Although the standard treatment regimen for limited stage small cell lung cancer (SCLC) has not appreciably changed in the past 30 years, this entity continues to generate major interest in the radiation oncology community. Although it is far less common than non-small cell lung cancer, there are still more than 30,000 patients diagnosed with SCLC in the US annually, approximately a third with limited stage disease. Historically, limited SCLC is one of the few disease entities where randomized clinical trials have demonstrated that integrating and optimizing radiotherapy may ultimately result in improved overall survival.
SCLC is considered a systemic disease at diagnosis even in the absence of documented extra-thoracic metastases, given its propensity to metastasize early; systemic chemotherapy has been the mainstay of treatment. The addition of thoracic radiotherapy to chemotherapy in limited disease was shown to improve overall survival in metanalyses published in the early 1990s.1,2,3 The standard radiotherapy regimen, 1.5 Gy twice-daily to 45 Gy over 3 weeks, was defined by the Intergroup trial 0096 (INT-0096), a phase III study completed in 1992. Accelerating radiotherapy from 45 Gy once-daily for 5 weeks to 45 Gy twice-daily for 3 weeks, with 4 cycles of cisplatin and etoposide chemotherapy, resulted in a significant improvement in 5-year overall survival (OS) from 16% to 26%.4 The main drawback of the twice-daily regimen was the doubling of acute severe esophagitis from 16% to 32%.
Despite the impact of twice-daily radiotherapy on survival in INT-0096, adoption of the twice-daily regimen has been muted. Most patients receive once-daily treatment in practice.5 Reasons why twice-daily has not been routinely adopted as standard practice include concerns regarding the higher rate of acute esophagitis, logistical challenges in scheduling treatment, and patient preferences, with many finding it difficult to attend twice-daily treatments that need to be separated by at least 6 hours. Perhaps the most impactful rationale articulated was the relatively low total radiotherapy dose used in the once-daily arm of INT-0096, which contrasts with the 60 Gy in once-daily fractions of 2 Gy, which now is the standard of care for concurrent chemoradiotherapy in NSCLC.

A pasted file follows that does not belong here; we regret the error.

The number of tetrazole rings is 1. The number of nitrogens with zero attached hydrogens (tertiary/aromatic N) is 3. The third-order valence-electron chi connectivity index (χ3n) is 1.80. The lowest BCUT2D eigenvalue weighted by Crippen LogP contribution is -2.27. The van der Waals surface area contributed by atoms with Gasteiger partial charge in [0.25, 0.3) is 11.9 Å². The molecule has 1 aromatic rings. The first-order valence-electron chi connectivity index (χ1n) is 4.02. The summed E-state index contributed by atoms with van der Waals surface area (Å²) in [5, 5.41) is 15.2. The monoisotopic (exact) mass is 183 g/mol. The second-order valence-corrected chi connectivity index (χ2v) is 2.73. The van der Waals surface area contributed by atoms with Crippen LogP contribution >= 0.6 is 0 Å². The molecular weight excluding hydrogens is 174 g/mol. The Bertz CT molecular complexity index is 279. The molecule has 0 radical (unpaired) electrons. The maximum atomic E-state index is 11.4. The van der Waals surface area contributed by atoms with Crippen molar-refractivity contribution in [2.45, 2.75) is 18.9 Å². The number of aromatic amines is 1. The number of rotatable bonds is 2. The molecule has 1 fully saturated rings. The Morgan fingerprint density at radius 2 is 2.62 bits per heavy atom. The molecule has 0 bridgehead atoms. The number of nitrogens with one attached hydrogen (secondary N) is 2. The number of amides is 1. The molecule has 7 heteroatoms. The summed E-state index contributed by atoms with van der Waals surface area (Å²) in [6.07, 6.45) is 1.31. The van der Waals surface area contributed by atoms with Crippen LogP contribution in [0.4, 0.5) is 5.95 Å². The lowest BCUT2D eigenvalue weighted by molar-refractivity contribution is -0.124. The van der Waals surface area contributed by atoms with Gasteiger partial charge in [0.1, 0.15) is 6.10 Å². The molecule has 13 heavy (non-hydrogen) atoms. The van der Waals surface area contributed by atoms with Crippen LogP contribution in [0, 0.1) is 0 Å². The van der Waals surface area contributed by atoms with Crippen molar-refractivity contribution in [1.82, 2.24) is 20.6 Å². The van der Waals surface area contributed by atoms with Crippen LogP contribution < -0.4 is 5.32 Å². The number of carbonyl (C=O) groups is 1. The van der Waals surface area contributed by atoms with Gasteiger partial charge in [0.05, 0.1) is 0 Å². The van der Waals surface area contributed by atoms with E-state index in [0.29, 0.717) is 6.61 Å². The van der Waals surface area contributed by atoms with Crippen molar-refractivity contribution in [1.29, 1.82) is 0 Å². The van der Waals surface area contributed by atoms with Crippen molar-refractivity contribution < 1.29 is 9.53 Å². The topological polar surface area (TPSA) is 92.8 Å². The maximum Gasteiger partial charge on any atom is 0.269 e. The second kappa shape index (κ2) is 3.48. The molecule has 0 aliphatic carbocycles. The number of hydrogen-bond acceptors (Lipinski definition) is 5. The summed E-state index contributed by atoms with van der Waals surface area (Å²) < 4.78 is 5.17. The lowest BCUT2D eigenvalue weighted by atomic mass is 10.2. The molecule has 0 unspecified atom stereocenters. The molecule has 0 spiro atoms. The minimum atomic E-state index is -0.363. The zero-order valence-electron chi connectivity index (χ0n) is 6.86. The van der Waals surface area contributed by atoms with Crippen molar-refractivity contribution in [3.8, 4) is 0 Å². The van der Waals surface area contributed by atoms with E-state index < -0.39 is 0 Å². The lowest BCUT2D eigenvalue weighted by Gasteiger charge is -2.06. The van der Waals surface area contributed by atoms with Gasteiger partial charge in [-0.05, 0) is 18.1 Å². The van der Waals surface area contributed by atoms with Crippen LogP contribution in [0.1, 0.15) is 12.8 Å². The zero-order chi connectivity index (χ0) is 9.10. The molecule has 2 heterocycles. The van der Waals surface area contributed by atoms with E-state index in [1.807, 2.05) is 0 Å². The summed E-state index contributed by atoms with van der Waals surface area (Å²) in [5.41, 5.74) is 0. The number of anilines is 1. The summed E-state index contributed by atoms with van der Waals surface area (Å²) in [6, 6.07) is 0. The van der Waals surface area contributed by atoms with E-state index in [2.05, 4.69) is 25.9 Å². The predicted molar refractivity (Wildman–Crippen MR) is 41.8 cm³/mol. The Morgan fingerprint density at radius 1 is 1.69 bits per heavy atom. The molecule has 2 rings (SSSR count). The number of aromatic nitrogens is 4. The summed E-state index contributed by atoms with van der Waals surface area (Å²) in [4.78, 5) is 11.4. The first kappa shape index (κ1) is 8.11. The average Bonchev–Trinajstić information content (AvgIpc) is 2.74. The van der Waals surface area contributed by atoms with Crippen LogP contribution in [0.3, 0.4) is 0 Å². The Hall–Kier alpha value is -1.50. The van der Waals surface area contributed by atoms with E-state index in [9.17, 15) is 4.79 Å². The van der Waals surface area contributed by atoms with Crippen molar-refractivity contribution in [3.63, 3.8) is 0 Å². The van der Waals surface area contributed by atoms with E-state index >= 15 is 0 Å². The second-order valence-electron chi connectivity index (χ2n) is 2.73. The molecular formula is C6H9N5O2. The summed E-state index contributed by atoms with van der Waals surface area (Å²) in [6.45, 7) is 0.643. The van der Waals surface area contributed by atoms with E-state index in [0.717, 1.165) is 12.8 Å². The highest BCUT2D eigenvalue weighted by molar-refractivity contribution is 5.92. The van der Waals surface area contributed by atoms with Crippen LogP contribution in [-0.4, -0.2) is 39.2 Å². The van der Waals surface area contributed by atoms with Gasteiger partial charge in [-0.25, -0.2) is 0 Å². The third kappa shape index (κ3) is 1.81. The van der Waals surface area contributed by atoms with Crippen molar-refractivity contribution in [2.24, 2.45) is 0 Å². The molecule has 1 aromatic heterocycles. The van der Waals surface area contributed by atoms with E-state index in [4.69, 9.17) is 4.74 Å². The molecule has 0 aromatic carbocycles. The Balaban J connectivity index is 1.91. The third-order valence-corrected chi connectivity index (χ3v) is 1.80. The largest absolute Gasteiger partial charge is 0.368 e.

When the INT-0096 trial was conducted, modest total doses of radiotherapy were used in part because small cell was considered a radiosensitive disease; in addition, dose escalation was limited by the available technology of the time. Radiotherapy planning and delivery techniques have markedly advanced during the past decades, resulting in many centers routinely delivering higher doses of once-daily radiotherapy.
The rationale for delivering higher daily doses with more conformal radiotherapy techniques was the assumption that higher doses were both safe and effective. Prospective trials conducted by the Cancer and Leukemia Group B (CALGB) suggested that it was feasible to raise radiotherapy dose with standard fractionation to 70 Gy or higher.6 In particular, the CALGB 39808 phase II study suggested that high dose, once daily radiotherapy might yield efficacy comparable to the 45 Gy twice-daily regimen. Interest in studying high dose daily RT, coupled with the reluctance for many centers to adopt twice-daily radiotherapy, led to the design of two large phase III trials testing whether high-dose, once-daily treatment could improve overall survival compared with “standard” 45 Gy twice-daily treatment. The CONVERT study, conducted in the UK and Canada, assigned patients with limited-stage disease to receive either 66 Gy once-daily radiotherapy or 45-Gy twice-daily radiotherapy.7 Outcomes were not improved in the 66 once-daily cohort; in fact, median survival seemed to favor the 45 Gy twice-daily group (30 vs. 25 months), though the difference was not significant (HR, 1.18; P =.14).